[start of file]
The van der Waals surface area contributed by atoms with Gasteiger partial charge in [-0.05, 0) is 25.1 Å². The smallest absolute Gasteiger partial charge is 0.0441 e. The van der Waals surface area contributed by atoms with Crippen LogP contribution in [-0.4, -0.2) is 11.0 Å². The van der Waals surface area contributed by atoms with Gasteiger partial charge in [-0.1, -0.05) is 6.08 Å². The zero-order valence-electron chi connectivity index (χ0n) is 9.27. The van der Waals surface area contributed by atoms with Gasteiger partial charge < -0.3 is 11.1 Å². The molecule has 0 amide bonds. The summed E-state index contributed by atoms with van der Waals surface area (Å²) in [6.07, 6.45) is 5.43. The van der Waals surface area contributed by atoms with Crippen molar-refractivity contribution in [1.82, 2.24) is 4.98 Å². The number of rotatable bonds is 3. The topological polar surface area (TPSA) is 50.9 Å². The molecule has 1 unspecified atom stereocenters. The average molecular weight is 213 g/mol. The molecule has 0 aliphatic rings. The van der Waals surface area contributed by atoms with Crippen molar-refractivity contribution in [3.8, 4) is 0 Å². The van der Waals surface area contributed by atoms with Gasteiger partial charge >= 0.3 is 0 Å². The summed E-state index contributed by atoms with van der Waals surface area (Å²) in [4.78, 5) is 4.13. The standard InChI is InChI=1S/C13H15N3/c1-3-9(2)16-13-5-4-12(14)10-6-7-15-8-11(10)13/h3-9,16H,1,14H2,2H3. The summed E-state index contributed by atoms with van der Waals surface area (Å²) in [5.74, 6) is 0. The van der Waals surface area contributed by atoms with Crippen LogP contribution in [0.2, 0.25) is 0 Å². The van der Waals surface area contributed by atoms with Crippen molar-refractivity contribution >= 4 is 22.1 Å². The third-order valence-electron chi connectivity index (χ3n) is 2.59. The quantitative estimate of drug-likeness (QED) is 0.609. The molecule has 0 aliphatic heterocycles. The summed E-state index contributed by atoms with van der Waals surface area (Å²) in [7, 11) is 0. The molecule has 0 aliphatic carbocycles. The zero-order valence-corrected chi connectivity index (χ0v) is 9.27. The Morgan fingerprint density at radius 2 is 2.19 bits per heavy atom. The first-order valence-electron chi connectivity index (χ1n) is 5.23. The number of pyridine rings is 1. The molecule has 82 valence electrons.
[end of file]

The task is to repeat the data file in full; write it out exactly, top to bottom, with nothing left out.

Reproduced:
The van der Waals surface area contributed by atoms with Gasteiger partial charge in [-0.05, 0) is 25.1 Å². The smallest absolute Gasteiger partial charge is 0.0441 e. The van der Waals surface area contributed by atoms with Crippen LogP contribution in [-0.4, -0.2) is 11.0 Å². The van der Waals surface area contributed by atoms with Gasteiger partial charge in [-0.1, -0.05) is 6.08 Å². The zero-order valence-electron chi connectivity index (χ0n) is 9.27. The van der Waals surface area contributed by atoms with Gasteiger partial charge < -0.3 is 11.1 Å². The molecule has 0 amide bonds. The summed E-state index contributed by atoms with van der Waals surface area (Å²) in [6.07, 6.45) is 5.43. The van der Waals surface area contributed by atoms with Crippen molar-refractivity contribution in [1.82, 2.24) is 4.98 Å². The number of rotatable bonds is 3. The topological polar surface area (TPSA) is 50.9 Å². The molecule has 1 unspecified atom stereocenters. The average molecular weight is 213 g/mol. The molecule has 0 aliphatic rings. The van der Waals surface area contributed by atoms with Crippen molar-refractivity contribution in [3.8, 4) is 0 Å². The van der Waals surface area contributed by atoms with Gasteiger partial charge >= 0.3 is 0 Å². The summed E-state index contributed by atoms with van der Waals surface area (Å²) in [4.78, 5) is 4.13. The standard InChI is InChI=1S/C13H15N3/c1-3-9(2)16-13-5-4-12(14)10-6-7-15-8-11(10)13/h3-9,16H,1,14H2,2H3. The summed E-state index contributed by atoms with van der Waals surface area (Å²) in [5.74, 6) is 0. The van der Waals surface area contributed by atoms with Crippen LogP contribution in [0.2, 0.25) is 0 Å². The van der Waals surface area contributed by atoms with Crippen molar-refractivity contribution >= 4 is 22.1 Å². The third-order valence-electron chi connectivity index (χ3n) is 2.59. The quantitative estimate of drug-likeness (QED) is 0.609. The molecule has 0 aliphatic heterocycles. The summed E-state index contributed by atoms with van der Waals surface area (Å²) in [7, 11) is 0. The molecule has 0 aliphatic carbocycles. The zero-order valence-corrected chi connectivity index (χ0v) is 9.27. The Morgan fingerprint density at radius 2 is 2.19 bits per heavy atom. The first-order valence-electron chi connectivity index (χ1n) is 5.23. The number of pyridine rings is 1. The molecule has 82 valence electrons.